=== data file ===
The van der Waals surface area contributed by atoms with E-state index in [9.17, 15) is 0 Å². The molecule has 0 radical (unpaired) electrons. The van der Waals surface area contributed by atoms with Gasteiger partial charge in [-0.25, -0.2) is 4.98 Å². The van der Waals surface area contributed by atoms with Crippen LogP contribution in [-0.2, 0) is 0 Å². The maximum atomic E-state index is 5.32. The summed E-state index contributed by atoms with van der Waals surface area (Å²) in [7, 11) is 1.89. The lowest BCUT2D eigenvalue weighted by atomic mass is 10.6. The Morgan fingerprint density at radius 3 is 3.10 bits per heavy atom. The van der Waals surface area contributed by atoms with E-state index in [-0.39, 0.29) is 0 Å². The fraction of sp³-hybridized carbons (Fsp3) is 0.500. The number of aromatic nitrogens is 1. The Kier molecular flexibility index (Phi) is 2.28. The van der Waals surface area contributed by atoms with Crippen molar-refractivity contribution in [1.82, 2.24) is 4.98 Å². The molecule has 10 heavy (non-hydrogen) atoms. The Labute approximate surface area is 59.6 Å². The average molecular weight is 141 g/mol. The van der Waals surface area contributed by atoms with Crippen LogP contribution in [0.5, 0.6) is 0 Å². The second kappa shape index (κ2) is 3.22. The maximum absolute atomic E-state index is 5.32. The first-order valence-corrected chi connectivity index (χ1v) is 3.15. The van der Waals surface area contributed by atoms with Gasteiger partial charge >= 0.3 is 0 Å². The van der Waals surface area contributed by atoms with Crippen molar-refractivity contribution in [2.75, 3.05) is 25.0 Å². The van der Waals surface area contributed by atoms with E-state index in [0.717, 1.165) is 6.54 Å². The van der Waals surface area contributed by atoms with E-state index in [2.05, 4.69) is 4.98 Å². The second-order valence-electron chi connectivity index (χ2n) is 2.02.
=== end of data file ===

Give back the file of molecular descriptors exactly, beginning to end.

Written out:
The van der Waals surface area contributed by atoms with E-state index in [9.17, 15) is 0 Å². The molecule has 0 radical (unpaired) electrons. The van der Waals surface area contributed by atoms with Gasteiger partial charge in [-0.25, -0.2) is 4.98 Å². The van der Waals surface area contributed by atoms with Crippen LogP contribution in [-0.2, 0) is 0 Å². The maximum atomic E-state index is 5.32. The summed E-state index contributed by atoms with van der Waals surface area (Å²) in [7, 11) is 1.89. The lowest BCUT2D eigenvalue weighted by atomic mass is 10.6. The Morgan fingerprint density at radius 3 is 3.10 bits per heavy atom. The van der Waals surface area contributed by atoms with E-state index in [-0.39, 0.29) is 0 Å². The fraction of sp³-hybridized carbons (Fsp3) is 0.500. The number of aromatic nitrogens is 1. The Kier molecular flexibility index (Phi) is 2.28. The van der Waals surface area contributed by atoms with Crippen molar-refractivity contribution in [1.82, 2.24) is 4.98 Å². The molecule has 10 heavy (non-hydrogen) atoms. The Labute approximate surface area is 59.6 Å². The average molecular weight is 141 g/mol. The van der Waals surface area contributed by atoms with Crippen LogP contribution in [0.5, 0.6) is 0 Å². The second kappa shape index (κ2) is 3.22. The maximum absolute atomic E-state index is 5.32. The first-order valence-corrected chi connectivity index (χ1v) is 3.15. The van der Waals surface area contributed by atoms with Gasteiger partial charge >= 0.3 is 0 Å². The van der Waals surface area contributed by atoms with Crippen molar-refractivity contribution in [2.75, 3.05) is 25.0 Å². The van der Waals surface area contributed by atoms with E-state index in [0.717, 1.165) is 6.54 Å². The van der Waals surface area contributed by atoms with E-state index in [2.05, 4.69) is 4.98 Å². The second-order valence-electron chi connectivity index (χ2n) is 2.02.